AP Hypes Harvey as Sign of 'More Intense Hurricanes in the Future'

Seth Borenstein touted in a Tuesday report for the Associated Press that some scientists believe that Hurricane Harvey is a "soggy, record-breaking glimpse of the wet and wild future that global warming could bring." Even after acknowledging that these climate researchers are "quick to say that climate change didn't cause Harvey and...haven't determined yet whether the storm was made worse by global warming," Borenstein underlined that they believe that "warmer air and water mean wetter and possibly more intense hurricanes in the future."

The correspondent led his item by spotlighting that "by the time the rain stops, Harvey will have dumped about 1 million gallons of water for every man, woman and child in southeastern Texas." He quickly followed with his "soggy...glimpse of the wet and and wild future" line, along with the scientists' prediction of "more intense hurricane in the future." The first expert he cited was Princeton University Professor Michael Oppenheimer, who underlined that "this is the kind of thing we are going to get more of." He added, "This storm should serve as warning."

It should be pointed out Oppenheimer, a critic of "climate deniers," had wildly claimed in 1990 that global warming would cause "food riots" by 1995. Borenstein didn't mention his past record, and would go on to note the Princeton academic's involvement in dispute in the climate science community.

The AP journalist continued by featuring three other climatologists, who emphasized the rapid strenghening of Hurricane Harvey before its landfall in Texas, along with a wider apparent impact of climate change.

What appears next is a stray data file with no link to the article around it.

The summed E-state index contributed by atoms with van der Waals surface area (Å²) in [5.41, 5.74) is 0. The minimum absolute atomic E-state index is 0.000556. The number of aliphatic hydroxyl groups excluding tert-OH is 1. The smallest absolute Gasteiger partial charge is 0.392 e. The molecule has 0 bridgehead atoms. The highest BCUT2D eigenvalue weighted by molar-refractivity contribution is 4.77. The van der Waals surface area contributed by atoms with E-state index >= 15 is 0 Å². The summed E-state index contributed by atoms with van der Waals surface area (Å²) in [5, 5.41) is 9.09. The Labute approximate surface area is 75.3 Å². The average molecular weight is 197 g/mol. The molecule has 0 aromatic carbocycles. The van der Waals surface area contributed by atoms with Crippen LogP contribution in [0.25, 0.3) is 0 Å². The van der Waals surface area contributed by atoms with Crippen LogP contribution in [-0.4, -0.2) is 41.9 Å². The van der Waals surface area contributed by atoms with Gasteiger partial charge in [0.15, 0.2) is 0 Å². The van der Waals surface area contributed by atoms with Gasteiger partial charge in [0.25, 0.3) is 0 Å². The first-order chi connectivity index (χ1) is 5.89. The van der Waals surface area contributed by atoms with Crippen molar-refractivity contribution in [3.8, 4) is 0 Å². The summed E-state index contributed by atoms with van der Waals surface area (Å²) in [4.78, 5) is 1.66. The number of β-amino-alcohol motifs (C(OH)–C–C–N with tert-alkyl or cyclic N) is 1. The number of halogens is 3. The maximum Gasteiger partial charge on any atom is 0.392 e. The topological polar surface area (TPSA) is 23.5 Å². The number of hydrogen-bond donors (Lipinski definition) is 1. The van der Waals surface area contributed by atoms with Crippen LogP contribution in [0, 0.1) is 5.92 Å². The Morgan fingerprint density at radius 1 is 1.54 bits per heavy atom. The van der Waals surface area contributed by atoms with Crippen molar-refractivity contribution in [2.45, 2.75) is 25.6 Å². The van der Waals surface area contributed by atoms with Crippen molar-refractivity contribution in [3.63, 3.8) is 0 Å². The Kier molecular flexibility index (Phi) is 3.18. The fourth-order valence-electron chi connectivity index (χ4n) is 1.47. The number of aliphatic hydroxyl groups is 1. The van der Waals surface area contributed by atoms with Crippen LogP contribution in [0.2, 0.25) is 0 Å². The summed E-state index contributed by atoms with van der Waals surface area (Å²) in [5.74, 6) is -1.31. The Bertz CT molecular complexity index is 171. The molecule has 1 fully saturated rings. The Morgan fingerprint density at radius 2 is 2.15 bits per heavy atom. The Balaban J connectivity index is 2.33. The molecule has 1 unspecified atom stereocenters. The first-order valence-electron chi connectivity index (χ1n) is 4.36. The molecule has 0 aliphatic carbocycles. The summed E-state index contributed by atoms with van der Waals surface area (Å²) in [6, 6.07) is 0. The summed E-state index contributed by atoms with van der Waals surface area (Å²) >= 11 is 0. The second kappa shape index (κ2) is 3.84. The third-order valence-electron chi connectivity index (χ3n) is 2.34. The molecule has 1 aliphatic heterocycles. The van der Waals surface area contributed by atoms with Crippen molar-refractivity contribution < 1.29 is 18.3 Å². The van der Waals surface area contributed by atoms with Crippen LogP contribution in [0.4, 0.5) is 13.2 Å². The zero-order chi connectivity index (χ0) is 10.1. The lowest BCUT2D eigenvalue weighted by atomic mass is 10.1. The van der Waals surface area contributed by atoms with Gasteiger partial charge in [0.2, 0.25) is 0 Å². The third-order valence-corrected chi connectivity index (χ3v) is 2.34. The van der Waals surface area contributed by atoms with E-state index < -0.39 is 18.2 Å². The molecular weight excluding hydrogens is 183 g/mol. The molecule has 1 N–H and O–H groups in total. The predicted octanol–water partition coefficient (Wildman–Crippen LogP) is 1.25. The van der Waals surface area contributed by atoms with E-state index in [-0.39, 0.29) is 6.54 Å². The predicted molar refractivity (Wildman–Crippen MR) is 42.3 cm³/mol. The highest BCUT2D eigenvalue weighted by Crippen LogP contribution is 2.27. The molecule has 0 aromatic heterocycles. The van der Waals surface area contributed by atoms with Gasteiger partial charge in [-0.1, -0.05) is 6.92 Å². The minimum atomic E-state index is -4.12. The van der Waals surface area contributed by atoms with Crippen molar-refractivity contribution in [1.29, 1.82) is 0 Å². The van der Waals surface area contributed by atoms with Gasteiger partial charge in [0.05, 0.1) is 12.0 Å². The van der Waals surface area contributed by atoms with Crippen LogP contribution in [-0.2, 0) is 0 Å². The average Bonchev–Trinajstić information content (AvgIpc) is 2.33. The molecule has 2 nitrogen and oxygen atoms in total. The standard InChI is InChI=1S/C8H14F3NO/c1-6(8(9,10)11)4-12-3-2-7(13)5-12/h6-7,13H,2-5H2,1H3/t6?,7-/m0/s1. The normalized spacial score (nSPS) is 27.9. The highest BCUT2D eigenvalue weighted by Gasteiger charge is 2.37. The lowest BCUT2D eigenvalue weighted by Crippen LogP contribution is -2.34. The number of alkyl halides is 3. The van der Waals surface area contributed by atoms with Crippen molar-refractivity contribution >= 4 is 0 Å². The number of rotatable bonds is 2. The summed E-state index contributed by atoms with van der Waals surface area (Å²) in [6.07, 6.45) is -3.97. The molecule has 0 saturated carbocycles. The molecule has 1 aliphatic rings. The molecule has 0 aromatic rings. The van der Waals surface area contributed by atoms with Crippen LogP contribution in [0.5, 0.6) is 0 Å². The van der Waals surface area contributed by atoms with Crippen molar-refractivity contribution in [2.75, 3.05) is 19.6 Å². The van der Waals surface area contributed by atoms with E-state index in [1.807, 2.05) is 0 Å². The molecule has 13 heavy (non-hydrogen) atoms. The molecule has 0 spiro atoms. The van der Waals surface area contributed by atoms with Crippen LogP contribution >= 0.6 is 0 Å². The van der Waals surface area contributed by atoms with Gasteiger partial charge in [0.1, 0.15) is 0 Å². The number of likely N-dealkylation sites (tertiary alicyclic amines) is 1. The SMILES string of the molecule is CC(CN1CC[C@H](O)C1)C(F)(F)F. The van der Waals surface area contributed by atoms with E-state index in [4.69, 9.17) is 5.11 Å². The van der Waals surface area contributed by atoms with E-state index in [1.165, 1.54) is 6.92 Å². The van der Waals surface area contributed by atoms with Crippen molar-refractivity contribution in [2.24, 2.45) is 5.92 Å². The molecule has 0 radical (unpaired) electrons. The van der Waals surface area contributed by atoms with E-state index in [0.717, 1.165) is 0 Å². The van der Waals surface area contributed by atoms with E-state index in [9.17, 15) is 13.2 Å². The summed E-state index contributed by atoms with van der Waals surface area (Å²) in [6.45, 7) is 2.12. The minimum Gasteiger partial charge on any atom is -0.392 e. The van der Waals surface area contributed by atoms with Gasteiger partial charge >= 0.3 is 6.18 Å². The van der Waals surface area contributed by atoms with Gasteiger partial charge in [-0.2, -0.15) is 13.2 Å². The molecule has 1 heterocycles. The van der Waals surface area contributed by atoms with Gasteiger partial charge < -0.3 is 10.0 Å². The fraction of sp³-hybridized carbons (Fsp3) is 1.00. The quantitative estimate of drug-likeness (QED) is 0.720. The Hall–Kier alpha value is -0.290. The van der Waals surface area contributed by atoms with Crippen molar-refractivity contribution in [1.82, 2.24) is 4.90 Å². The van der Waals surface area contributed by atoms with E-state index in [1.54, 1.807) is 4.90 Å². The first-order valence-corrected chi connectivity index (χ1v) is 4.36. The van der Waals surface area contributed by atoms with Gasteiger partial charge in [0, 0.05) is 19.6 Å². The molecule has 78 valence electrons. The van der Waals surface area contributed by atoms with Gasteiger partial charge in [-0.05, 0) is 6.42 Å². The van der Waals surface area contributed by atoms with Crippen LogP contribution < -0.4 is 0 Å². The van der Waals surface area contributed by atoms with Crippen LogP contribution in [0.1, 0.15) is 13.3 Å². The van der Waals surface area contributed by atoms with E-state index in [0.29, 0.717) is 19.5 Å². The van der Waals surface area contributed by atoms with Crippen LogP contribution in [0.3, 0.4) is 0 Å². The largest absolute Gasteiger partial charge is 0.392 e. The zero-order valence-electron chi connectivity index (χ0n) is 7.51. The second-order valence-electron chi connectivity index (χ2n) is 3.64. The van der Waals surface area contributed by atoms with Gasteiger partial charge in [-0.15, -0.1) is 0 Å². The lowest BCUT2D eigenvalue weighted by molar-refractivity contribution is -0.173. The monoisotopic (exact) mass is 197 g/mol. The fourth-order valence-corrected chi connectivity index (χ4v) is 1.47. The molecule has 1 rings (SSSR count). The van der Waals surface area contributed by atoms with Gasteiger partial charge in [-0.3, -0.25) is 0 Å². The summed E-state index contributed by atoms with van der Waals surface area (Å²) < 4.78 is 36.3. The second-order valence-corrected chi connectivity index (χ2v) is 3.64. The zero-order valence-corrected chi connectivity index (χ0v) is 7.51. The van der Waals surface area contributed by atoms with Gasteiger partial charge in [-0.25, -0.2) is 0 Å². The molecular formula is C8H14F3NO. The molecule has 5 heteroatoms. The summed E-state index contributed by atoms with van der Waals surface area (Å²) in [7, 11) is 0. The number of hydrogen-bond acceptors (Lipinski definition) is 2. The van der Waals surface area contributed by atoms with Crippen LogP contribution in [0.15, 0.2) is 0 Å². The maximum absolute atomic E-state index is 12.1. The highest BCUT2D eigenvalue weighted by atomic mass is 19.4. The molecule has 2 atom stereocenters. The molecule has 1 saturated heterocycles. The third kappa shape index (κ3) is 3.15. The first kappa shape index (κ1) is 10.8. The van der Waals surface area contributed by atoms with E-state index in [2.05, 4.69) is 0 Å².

When Harvey moved toward Texas, water in the Gulf of Mexico was nearly 2 degrees (1 degree Celsius) warmer than normal, said Weather Underground meteorology director Jeff Masters. Hurricanes need at least 79 degrees F (26 C) as fuel, and water at least that warm ran more than 300 feet (100 meters) deep in the Gulf, according to University of Miami hurricane researcher Brian McNoldy.

Several studies show that the top 1 percent of the strongest downpours are already happening much more frequently. Also, calculations done Monday by MIT meteorology professor Kerry Emanuel show that the drenching received by Rockport, Texas, used to be maybe a once-in-1,800-years event for that city, but with warmer air holding more water and changes in storm steering currents since 2010, it is now a once-every-300-years event.

Thirteen paragraphs into his report, Borenstein finally quoted from a scientist who theorized that natural variations in the climate had more to do with Harvey's massive flooding effect than global warming:

University of Washington atmospheric scientist Cliff Mass said that climate change is simply not powerful enough to create off-the-chart events like Harvey's rainfall.

"You really can’t pin global warming on something this extreme. It has to be natural variability," Mass said. "It may juice it up slightly but not create this phenomenal anomaly."

The correspondent also didn't mention that Harvey is the first category-four hurricane to strike the east coast of the United States since 2004. The hurricane's landfall also ended a "4324-day span between U.S. major hurricane landfalls." Before Harvey, the last hurricane to make landfall in the U.S. was Wilma in 2005. Apparently, climate change isn't causing the more frequent and more powerful tropical systems that major media outlets have predicted since Hurricane Katrina struck in 2005.

NB Daily Environment Global Warming Hurricanes Wire Services/Media Companies Associated Press Michael Oppenheimer Seth Borenstein
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